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John Mack, Survivor?


A new Morgan Stanley rises with its leader still in place.

A year ago, few could have guessed that Morgan Stanley (MS) would not only survive the credit crisis intact, but that it did so with John Mack its helm. But even during a financial hurricane like the one that's torn through Wall Street during the past 18 months or so, miracles can happen.

Earlier this month, the firm announced it had agreed to buy back the warrants issued to the government as part of the TARP handout. And yesterday, Reuters broke the news that Mack, known as "Mack the Knife" for his aggressive cost-cutting measures, is going on a hiring spree. The bank plans to hire as many as 400 traders and salespeople.

Of course, we've seen this movie before. Last July, Mack told the Financial Times it was aggressively stepping up its hiring plans with plans to spend the $1 billion it had saved by firing 4,800 people earlier in the year. It was just a couple of months later that the hiring plans were abruptly shelved and the firings began again after Lehman Brothers went bankrupt and Morgan Stanley was forced by the government to become a bank holding company.

But its somehow feels real this time around.

It must be especially gratifying for Mack that the firm seems to have reached the light at the end of the tunnel before his scheduled retirement in 2010. It's even better that it's happening while rival Goldman Sachs (GS) is floundering to polish its image, which has been repeatedly tarnished by critics recently.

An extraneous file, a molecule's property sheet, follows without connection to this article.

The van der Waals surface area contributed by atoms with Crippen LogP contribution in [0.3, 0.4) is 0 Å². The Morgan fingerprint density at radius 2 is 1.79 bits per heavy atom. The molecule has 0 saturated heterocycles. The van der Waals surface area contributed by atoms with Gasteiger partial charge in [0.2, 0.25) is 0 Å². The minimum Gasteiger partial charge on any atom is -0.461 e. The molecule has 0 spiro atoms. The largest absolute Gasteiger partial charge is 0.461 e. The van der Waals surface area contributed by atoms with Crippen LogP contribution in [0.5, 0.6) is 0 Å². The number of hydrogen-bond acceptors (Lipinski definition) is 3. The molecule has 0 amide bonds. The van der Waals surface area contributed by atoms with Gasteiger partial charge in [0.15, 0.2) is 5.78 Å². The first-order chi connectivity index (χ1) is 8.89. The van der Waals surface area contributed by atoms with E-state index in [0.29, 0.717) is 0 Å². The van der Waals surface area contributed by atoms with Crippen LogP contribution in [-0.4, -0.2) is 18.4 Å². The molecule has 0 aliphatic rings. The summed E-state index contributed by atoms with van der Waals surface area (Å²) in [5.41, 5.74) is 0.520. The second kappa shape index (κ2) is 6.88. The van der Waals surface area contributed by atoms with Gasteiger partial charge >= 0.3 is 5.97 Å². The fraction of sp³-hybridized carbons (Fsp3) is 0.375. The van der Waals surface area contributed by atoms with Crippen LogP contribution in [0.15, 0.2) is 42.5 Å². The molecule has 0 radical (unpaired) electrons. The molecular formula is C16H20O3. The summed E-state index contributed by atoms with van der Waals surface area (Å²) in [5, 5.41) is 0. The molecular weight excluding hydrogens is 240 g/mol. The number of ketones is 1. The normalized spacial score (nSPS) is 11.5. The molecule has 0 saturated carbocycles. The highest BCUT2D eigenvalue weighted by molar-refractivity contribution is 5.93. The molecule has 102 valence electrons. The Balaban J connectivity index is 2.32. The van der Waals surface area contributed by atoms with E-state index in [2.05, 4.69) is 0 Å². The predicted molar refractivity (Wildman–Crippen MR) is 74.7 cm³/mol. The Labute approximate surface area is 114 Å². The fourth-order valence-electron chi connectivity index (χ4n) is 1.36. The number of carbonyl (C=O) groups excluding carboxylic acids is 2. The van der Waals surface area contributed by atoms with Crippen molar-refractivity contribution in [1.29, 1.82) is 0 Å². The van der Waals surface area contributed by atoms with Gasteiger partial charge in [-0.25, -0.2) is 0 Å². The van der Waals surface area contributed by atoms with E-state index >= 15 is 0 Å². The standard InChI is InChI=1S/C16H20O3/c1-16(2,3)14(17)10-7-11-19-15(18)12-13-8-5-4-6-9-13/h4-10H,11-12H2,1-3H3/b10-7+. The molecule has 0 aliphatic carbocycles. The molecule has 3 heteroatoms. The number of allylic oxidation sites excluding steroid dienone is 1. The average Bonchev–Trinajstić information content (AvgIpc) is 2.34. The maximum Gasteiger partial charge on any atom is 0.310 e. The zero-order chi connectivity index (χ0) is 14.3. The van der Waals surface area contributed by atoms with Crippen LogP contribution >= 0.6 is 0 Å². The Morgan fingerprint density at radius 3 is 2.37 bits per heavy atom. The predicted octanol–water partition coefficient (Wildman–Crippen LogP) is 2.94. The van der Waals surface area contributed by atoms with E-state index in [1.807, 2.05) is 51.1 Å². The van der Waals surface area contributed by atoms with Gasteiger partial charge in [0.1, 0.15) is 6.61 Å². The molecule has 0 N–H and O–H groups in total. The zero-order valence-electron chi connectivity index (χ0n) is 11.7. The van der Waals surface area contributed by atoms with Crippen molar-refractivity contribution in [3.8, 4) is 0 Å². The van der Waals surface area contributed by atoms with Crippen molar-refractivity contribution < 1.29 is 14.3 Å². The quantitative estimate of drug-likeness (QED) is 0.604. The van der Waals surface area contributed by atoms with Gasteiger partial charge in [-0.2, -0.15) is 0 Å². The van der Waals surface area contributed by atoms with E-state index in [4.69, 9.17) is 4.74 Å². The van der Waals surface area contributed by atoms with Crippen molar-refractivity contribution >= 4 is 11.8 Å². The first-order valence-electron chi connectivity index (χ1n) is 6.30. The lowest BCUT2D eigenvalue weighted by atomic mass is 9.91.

Last year, some speculated that if Morgan survived the crisis -- which at one point felt like a big if -- Mack's retirement would almost certainly come early. The crisis started in earnest at Morgan Stanley in late 2007 when it was forced to write down $3.7 billion on subprime losses, a setback that ultimately claimed Morgan's co-president Zoe Cruz as a victim.

By the spring, Mack was battling shareholder groups who called for him to step down from Morgan's board. They claimed that Mack hadn't done enough to accept responsibility for the losses and that instead he used Cruz as a scapegoat. Mack ultimately prevailed and retains the CEO and chairman titles today.

But the victory party wouldn't last long. Mack's prediction in April 2008 that the credit crisis would be over in six months proved disastrously off base. His overly optimistic observation then that the crisis was in "its final innings" looked absurd ill-informed just five months later.

In September, Mack and Morgan Stanley were on life support. Rumors that Morgan was teetering on collapse tore through trading desks at hedge funds and banks around the globe. The Wall Street Journal reported later that "some of the biggest names on Wall Street -- Merrill Lynch, Citigroup (C), Deutsche Bank (DB) and UBS AG (UBS) -- were placing large bets against Morgan Stanley," according to trading records. Talks to merge with Wachovia Bank went nowhere.

Mack hit defensive mode in overdrive, placing calls to bank CEOs as well as regulators to put an end to the chatter. An SEC ban on short-selling helped, and an 11th hour cash injection of $9 billion from Mitsubishi UFJ Financial Group in October sealed Morgan's survival.

This year, Mack presided over a calm and peaceful shareholder meeting in April. The firm has stayed on the sidelines as rivals like Goldman Sachs and JP Morgan (JPM) have taken on more risk on their trading desks. Earlier this week, the Charlotte Observer reported that the Morgan is planning to build a retail bank instead of buy one, and it's hired former Wachovia execs to run it.

Welcome to the new Morgan Stanley, with an old familiar face at its top.
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